Two months before Luehrs' Ideal Rides hits the road, Andy Schoendienst's immediate focus is on pitchers and catchers reporting to spring training, the time-honored tradition signaling the start of baseball season.
The St. Louis Cardinals, the defending National League champions, spend spring training in Jupiter, a few miles from where the Schoendienst family spends their winters in Florida. The Schoendienst name spells royalty among Cardinals Nation. Red Schoendienst, Andy's 91-year-old uncle, was a longtime player, manager and coach for the Cardinals. So naturally, Andy the nephew grew up a died-in-the-wool Redbird fan.
As the Cardinals prepare for another season, so does Schoendienst. He is a veteran of 45 years in the carnival business, starting as a teen-ager with Ed Murphy, an equipment provider and ride financier operating in the Greater St. Louis region. Years later, he went to work for Luehrs' Ideal Rides, founded by the late Hub Luehrs. Andy's wife Lorelei, and her sister Jean Clair, are Hub's daughters.
The Schoendienst and Clair families purchased the company from Hub Luehrs in 1996. Luehrs died three years later in 1999. This will be the 58th consecutive season for a show that plays primarily Illinois and Indiana county fairs, festivals and celebrations.
"Spring training" for Luehrs' consists of shopping centers in the St. Louis area, starting April 12 in Alton, Ill., a historic Mississippi River town. Some of those dates have moved around a bit but they provide an opportunity for Luehrs' officials to train employees and work the kinks out before the heart of the schedule hits in the summer, Schoendiesnt said.
New dates include a fall festival in southern Indiana. The carnival's 10-fair route holds firm for 2014, an itinerary that includes the Will County Fair in Peotone. The Luehrs family has had a relationship with the agricultural event for at least 50 years, Schoendienst said.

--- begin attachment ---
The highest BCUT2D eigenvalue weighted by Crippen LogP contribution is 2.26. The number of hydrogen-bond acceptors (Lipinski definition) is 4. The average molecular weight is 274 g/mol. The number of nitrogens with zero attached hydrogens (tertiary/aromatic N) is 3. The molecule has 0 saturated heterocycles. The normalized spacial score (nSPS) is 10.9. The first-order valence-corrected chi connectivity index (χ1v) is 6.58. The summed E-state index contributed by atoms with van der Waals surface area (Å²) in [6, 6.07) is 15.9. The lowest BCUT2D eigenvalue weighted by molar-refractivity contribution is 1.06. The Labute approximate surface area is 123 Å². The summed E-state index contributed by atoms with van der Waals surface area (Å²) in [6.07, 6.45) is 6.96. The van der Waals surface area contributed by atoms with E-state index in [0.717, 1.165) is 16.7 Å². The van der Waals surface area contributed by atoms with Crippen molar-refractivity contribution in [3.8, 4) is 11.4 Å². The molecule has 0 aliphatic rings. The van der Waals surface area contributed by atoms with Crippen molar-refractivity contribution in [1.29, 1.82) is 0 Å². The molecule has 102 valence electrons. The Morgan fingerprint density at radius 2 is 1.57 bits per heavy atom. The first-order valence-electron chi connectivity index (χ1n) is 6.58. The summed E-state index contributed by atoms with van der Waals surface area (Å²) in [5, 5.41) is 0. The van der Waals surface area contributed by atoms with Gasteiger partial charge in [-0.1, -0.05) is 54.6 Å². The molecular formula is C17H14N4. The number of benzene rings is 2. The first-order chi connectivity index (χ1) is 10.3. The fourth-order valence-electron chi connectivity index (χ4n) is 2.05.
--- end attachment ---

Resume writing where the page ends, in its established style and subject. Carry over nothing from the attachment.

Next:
The show held the line on major ride purchases for the coming season. Instead, officials are concentrating on refurbishing their existing equipment. A big upgrade was outfitting the Pharoah's Fury with a full LED lighting package, including the ride sign and the piece's triangle-shaped structure. MaxTron provided the LED technology, Schoendienst said.
The carnival did purchase a new Schantz ice cream trailer this winter that will debut this season. It is a first-class addition, with beautiful sign boards and the best ice creaming making machines on the market, he said. Soda and bottled water will also be sold from the trailer.
All told, the operation still travels with about 20 rides, give or take a few attractions. These days, there is a premium on space at county fairs. As a result, Schoendienst keeps a close eye on making sure the carnival sets up rides providing the highest capacity at those events.
The 2013 season resulted in a profitable bottom line "but it took all year to do it," according to Schoendienst. Rainy conditions in the Midwest until June had the show playing catchup during most of the summer. But the public is willing to spend money, an encouraging sign for the carnival, he said.
Ticket prices for the 2014 season have not been set but "I guarantee they won't go down," Schoendienst said. "People are always looking for a bargain. We run some specials, one ticket rides (for $1.50) on one day during the fair, and we do a lot of advance sale."
The recent trade show in Gibtown provided the Luehrs and Clair families the opportunity to renew friendships with other carnival clans. Those conversations in part revolved around the ride principals reaching age 60 and gradually handing over more responsibilities to their children for running the overall business, Schoendienst said.
In their case, it's the younger generation led by Andrew Luehrs', Andy and Lorelei's 26-year-old son who is taking over a greater role for the carnival. Andrew, a college graduate with a degree in journalism, pretty much does it all now from office management to ride operations, his father said.
The same is true for Kristin, the daughter of Jean and Joe Clair, and her husband Chris Atkins, son of Tom Atkins of Mighty Thomas Carnival. They take care of the show's food operation.
Other key personnel are Jules, Kam and Corey Catarzi. Jules is the show's ride fabricator and his son is a ride superintendent. Michael Snow is a ride superintendent as well. Tom Brookens is the carnival's electrician.